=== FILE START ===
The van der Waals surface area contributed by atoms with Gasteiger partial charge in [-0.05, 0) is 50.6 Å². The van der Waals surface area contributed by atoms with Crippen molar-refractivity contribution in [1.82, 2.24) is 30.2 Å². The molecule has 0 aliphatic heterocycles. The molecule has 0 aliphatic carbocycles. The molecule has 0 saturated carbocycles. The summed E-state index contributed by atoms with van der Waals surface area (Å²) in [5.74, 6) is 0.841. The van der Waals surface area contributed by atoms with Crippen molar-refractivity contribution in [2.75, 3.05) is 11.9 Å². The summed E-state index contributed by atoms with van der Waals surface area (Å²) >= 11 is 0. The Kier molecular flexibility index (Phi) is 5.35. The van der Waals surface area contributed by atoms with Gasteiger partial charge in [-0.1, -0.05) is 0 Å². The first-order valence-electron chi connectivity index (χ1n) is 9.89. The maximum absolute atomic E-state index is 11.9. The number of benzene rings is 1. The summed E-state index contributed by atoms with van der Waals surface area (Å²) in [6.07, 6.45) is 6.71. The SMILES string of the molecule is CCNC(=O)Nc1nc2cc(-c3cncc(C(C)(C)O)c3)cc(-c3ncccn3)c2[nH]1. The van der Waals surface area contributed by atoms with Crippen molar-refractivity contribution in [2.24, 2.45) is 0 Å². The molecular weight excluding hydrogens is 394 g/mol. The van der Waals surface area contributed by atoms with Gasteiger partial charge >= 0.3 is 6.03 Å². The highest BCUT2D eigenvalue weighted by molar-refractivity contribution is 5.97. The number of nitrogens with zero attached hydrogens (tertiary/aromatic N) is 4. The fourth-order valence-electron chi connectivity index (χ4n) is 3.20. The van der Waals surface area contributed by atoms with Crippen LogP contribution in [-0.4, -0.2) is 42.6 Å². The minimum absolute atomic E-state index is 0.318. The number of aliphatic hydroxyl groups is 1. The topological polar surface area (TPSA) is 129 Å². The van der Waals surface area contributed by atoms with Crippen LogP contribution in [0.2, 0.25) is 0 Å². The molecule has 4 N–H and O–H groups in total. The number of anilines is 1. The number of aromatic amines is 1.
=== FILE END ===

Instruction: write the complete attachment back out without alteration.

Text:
The van der Waals surface area contributed by atoms with Gasteiger partial charge in [-0.05, 0) is 50.6 Å². The van der Waals surface area contributed by atoms with Crippen molar-refractivity contribution in [1.82, 2.24) is 30.2 Å². The molecule has 0 aliphatic heterocycles. The molecule has 0 aliphatic carbocycles. The molecule has 0 saturated carbocycles. The summed E-state index contributed by atoms with van der Waals surface area (Å²) in [5.74, 6) is 0.841. The van der Waals surface area contributed by atoms with Crippen molar-refractivity contribution in [2.75, 3.05) is 11.9 Å². The summed E-state index contributed by atoms with van der Waals surface area (Å²) >= 11 is 0. The Kier molecular flexibility index (Phi) is 5.35. The van der Waals surface area contributed by atoms with Gasteiger partial charge in [-0.1, -0.05) is 0 Å². The first-order valence-electron chi connectivity index (χ1n) is 9.89. The maximum absolute atomic E-state index is 11.9. The number of benzene rings is 1. The summed E-state index contributed by atoms with van der Waals surface area (Å²) in [6.07, 6.45) is 6.71. The SMILES string of the molecule is CCNC(=O)Nc1nc2cc(-c3cncc(C(C)(C)O)c3)cc(-c3ncccn3)c2[nH]1. The van der Waals surface area contributed by atoms with Crippen molar-refractivity contribution in [2.24, 2.45) is 0 Å². The molecular weight excluding hydrogens is 394 g/mol. The van der Waals surface area contributed by atoms with Gasteiger partial charge >= 0.3 is 6.03 Å². The highest BCUT2D eigenvalue weighted by molar-refractivity contribution is 5.97. The number of nitrogens with zero attached hydrogens (tertiary/aromatic N) is 4. The fourth-order valence-electron chi connectivity index (χ4n) is 3.20. The van der Waals surface area contributed by atoms with Crippen LogP contribution in [-0.4, -0.2) is 42.6 Å². The minimum absolute atomic E-state index is 0.318. The number of aliphatic hydroxyl groups is 1. The topological polar surface area (TPSA) is 129 Å². The van der Waals surface area contributed by atoms with Crippen LogP contribution in [0.2, 0.25) is 0 Å². The molecule has 4 N–H and O–H groups in total. The number of anilines is 1. The number of aromatic amines is 1.